The Auckland Supercity and Future Health EquityReport on the Symposium held at the School of Population Health, University of Auckland, 12 July 2011 The recent changes to Auckland’s governance to integrate local and regional authorities into a single Auckland Council, combined with new provisions to produce an Auckland Spatial Plan, marks an unparalleled opportunity to commit to a shared agenda to improve the wellbeing of all Aucklanders. This is a unique chance to ensure that fairness and wellbeing underpins the way Auckland develops over the next 30 years. Improvements to wellbeing or equity will not occur by accident nor good intentions alone. Specific strategies are needed now, drawing upon multiple sources of evidence and shared knowledge if the Auckland Plan is to improve wellbeing for all. A full-day symposium “The Auckland Supercity and Future Health Equity” was convened to discuss these issues and to consider how health equity could feature in the Auckland Plan. This report provides an overview of the presentations (with links), discussion and summation. Auckland Supercity Marmot Report
Fact and action sheets on health inequitiesThese fact and action sheets were prepared in the lead up to a visit by Sir Michael Marmot in July 2011, hosted by the New Zealand Medical Association. The purposes of these sheets are several:
- To attempt a brief stocktake on health inequities in New Zealand, both on what the current state of play is and what the future policy priorities might be.
- To provide background material for participants of the Auckland and Wellington Symposia.
- To provide material for the media in the lead up to, and during, Sir Marmot’s visit. Fact sheets
Health Promotion, Human Rights and EquityIn this issue of ‘Keeping Up To Date’ we look at the important and practical role of health and human rights in the health promotion armoury to redress these inequities, and not just by resorting to judicial processes. All people working in health promotion are working for the right to health! See HPF Publications Keeping Up to Date Autumn/Winter no. 35 – Carmel Williams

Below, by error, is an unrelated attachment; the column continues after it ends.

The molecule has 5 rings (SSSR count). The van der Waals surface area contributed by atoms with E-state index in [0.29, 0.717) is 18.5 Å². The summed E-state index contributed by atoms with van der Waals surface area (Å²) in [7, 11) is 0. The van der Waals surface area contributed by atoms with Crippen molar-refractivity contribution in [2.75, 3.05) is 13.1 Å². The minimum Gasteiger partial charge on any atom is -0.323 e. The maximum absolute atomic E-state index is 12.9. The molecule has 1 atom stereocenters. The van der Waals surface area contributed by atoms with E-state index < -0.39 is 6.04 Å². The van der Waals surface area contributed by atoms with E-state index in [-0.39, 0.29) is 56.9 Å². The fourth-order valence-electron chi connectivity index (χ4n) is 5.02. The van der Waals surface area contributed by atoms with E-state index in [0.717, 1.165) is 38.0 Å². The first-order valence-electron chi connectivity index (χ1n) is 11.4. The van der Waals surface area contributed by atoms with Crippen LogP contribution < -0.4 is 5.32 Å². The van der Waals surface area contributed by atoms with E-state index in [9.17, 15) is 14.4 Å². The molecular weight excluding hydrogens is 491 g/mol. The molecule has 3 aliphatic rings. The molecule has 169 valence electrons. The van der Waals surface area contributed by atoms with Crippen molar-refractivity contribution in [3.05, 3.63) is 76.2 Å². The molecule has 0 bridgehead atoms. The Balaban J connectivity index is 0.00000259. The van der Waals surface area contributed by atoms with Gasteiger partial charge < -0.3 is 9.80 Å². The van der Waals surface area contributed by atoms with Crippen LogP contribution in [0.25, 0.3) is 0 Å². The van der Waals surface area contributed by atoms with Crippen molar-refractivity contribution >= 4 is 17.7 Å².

Reducing New Zealand’s health inequities requires urgent actionNew Zealand Medical Association Health Equity Position Statement, March 2011 “It is now well recognised that a society’s health status is closely linked to various social determinants. Minimising the impact these social determinants have on health is now a focus of concern for many high income nations including New Zealand. Apart from the obvious societal gains from a more healthy and equitable nation, there is the potential for addressing the ever increasing cost of healthcare.” Read the Health Equity Position Statement
Fair Society, Healthy Lives The Marmot ReviewFebruary 11th marks the first anniversary of the publication of the Marmot Review. In February 2010, the Marmot Review Team published Fair Society, Healthy Lives. This was the culmination of a year long independent review into health inequalities in England which Professor Sir Michael Marmot was asked to chair by the Secretary of State for Health. The review proposes the most effective evidence-based strategies for reducing health inequalities in England from 2010. Since publication we have seen, and worked to support, many developments based on the approach advocated by the review…read more. New Inequalities Data,News Coverage, Implementation Download the Executive Summary (4.8 MB) The Full Report (25MB) can be found on the Marmot Review Website
Social determinants approaches to public health from concept to practiceEditors – Erik Blas, Johannes Sommerfeld and Anand Sivasankara Kurup About this ebook The thirteen case studies contained in this publication were commissioned by the research node of the Knowledge Network on Priority Public Health Conditions (PPHC-KN), a WHO-based interdepartmental working group associated with the WHO Commission on Social Determinants of Health. The case studies describe a wealth of experiences with implementing public health programmes that intend to address social determinants and to have a great impact on health equity. This publication complements the previous publication by the Department of Ethics, Equity, Trade and Human Rights entitled Equity, social determinants and public health programmes, which analysed social determinants and health equity issues in 13 public health programmes, and identified possible entry points for interventions to address those social determinants and inequities at the levels of socioeconomic context, exposure, vulnerability, health outcomes and health consequences.Down load this ebook